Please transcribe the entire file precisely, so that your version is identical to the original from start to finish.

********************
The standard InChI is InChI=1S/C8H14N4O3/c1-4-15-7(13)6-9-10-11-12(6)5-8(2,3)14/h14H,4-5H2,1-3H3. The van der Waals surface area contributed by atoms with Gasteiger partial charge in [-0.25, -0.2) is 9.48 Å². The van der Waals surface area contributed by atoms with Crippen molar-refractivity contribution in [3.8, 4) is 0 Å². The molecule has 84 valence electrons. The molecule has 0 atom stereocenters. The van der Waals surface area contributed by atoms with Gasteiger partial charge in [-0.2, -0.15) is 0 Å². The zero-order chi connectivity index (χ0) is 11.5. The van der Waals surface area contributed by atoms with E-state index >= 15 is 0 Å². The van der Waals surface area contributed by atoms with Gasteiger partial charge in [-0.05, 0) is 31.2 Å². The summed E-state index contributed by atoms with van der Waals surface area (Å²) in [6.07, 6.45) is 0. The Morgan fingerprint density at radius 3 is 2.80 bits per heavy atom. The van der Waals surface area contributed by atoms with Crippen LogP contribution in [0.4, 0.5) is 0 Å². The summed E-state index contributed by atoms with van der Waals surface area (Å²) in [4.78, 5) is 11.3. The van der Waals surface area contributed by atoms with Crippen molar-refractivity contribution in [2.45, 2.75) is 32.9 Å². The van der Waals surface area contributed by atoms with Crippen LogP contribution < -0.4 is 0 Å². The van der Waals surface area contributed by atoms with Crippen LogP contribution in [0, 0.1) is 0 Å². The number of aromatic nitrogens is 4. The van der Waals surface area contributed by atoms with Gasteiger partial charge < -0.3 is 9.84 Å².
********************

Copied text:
The standard InChI is InChI=1S/C8H14N4O3/c1-4-15-7(13)6-9-10-11-12(6)5-8(2,3)14/h14H,4-5H2,1-3H3. The van der Waals surface area contributed by atoms with Gasteiger partial charge in [-0.25, -0.2) is 9.48 Å². The van der Waals surface area contributed by atoms with Crippen molar-refractivity contribution in [3.8, 4) is 0 Å². The molecule has 84 valence electrons. The molecule has 0 atom stereocenters. The van der Waals surface area contributed by atoms with Gasteiger partial charge in [-0.2, -0.15) is 0 Å². The zero-order chi connectivity index (χ0) is 11.5. The van der Waals surface area contributed by atoms with E-state index >= 15 is 0 Å². The van der Waals surface area contributed by atoms with Gasteiger partial charge in [-0.05, 0) is 31.2 Å². The summed E-state index contributed by atoms with van der Waals surface area (Å²) in [6.07, 6.45) is 0. The Morgan fingerprint density at radius 3 is 2.80 bits per heavy atom. The van der Waals surface area contributed by atoms with Crippen LogP contribution in [0.4, 0.5) is 0 Å². The summed E-state index contributed by atoms with van der Waals surface area (Å²) in [4.78, 5) is 11.3. The van der Waals surface area contributed by atoms with Crippen molar-refractivity contribution in [2.45, 2.75) is 32.9 Å². The van der Waals surface area contributed by atoms with Crippen LogP contribution < -0.4 is 0 Å². The van der Waals surface area contributed by atoms with Crippen LogP contribution in [0, 0.1) is 0 Å². The number of aromatic nitrogens is 4. The van der Waals surface area contributed by atoms with Gasteiger partial charge < -0.3 is 9.84 Å².